Large crater in ice stumps astronomer
An amateur astronomer says a large hole in the ice on Dawe's Lake near Badger in central Newfoundland must have been caused by an object that fell from the sky.
"We've looked all around," said Jim Gillard, who runs the Twillingate Astronomical Observatory. "There don't appear to be anything else that could've caused this, except something that fell out of the sky."
The hole, which measures about 55 metres by 60 metres, was first discovered on Friday morning by a cabin owner in the area.
Heard loud noise
Gillard said another local man had reported hearing a loud noise, perhaps a sonic boom, in the area either late on Thursday night or early on Friday morning.
Gillard described the ice covering Dawe's Lake as hard, about two-thirds of a metre thick, with no snow cover. He said the area that was disturbed had a wave-like pattern of ice piled up at one edge, and had been broken up enough that water was able to seep through the ice and flow back and forth over the area.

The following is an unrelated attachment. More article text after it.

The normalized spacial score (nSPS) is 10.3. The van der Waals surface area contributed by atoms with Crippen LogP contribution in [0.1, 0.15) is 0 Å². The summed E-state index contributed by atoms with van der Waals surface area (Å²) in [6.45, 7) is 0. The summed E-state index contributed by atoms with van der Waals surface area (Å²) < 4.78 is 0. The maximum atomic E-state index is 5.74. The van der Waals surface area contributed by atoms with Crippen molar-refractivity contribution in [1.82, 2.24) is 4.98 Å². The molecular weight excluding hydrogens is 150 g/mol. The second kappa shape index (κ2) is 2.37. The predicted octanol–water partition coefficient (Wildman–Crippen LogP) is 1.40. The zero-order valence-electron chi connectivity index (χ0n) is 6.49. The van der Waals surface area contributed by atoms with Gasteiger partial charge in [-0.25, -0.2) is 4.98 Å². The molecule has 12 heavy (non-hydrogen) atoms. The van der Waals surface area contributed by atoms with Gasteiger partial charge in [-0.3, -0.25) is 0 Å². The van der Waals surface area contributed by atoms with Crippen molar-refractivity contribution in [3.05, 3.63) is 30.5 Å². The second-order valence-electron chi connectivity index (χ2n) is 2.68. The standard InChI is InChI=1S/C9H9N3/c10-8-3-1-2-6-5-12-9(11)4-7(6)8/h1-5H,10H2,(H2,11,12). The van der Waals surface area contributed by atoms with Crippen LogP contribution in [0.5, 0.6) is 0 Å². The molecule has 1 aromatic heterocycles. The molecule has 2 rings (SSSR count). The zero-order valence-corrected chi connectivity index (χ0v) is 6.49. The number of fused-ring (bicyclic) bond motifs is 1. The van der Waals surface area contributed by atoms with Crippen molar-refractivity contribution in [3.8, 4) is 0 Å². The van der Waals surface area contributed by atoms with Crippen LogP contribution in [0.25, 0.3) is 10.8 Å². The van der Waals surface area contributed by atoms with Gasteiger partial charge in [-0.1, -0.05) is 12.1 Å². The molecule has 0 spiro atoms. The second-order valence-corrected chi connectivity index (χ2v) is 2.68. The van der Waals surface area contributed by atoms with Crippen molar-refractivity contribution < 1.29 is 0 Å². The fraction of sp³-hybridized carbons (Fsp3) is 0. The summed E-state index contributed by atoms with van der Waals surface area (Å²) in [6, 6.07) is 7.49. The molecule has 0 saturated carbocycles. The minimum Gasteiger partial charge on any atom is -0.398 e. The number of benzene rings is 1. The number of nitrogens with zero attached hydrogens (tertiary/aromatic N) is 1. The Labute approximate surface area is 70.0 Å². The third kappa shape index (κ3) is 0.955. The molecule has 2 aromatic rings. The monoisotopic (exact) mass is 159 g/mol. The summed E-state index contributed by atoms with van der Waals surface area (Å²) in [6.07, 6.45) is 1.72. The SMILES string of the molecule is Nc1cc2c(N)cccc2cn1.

"We can't find any explanation around here," said a bemused Gillard. "Again, we can only assume something fell out of the sky and hit this lake here."
Gillard added that there was no other evidence near the lake to suggest that a meteor had punched the hole in the ice.
He also speculated that a piece of satellite debris or an object from an airplane could have made the hole, but was quick to say that there was no evidence of those objects, either.
Photos sent to experts
Gillard, who is a member of the Meteor Impact Advisory Committee, has sent photos of the area to other members of the group to see if they have any ideas on what might have caused the unusual disturbance on the ice. He has also sent photos to members of the Royal Astronomical Society for their thoughts.
Gillard advised anyone interested in checking out the hole to stay away from the area, as the ice has been broken up and is unstable.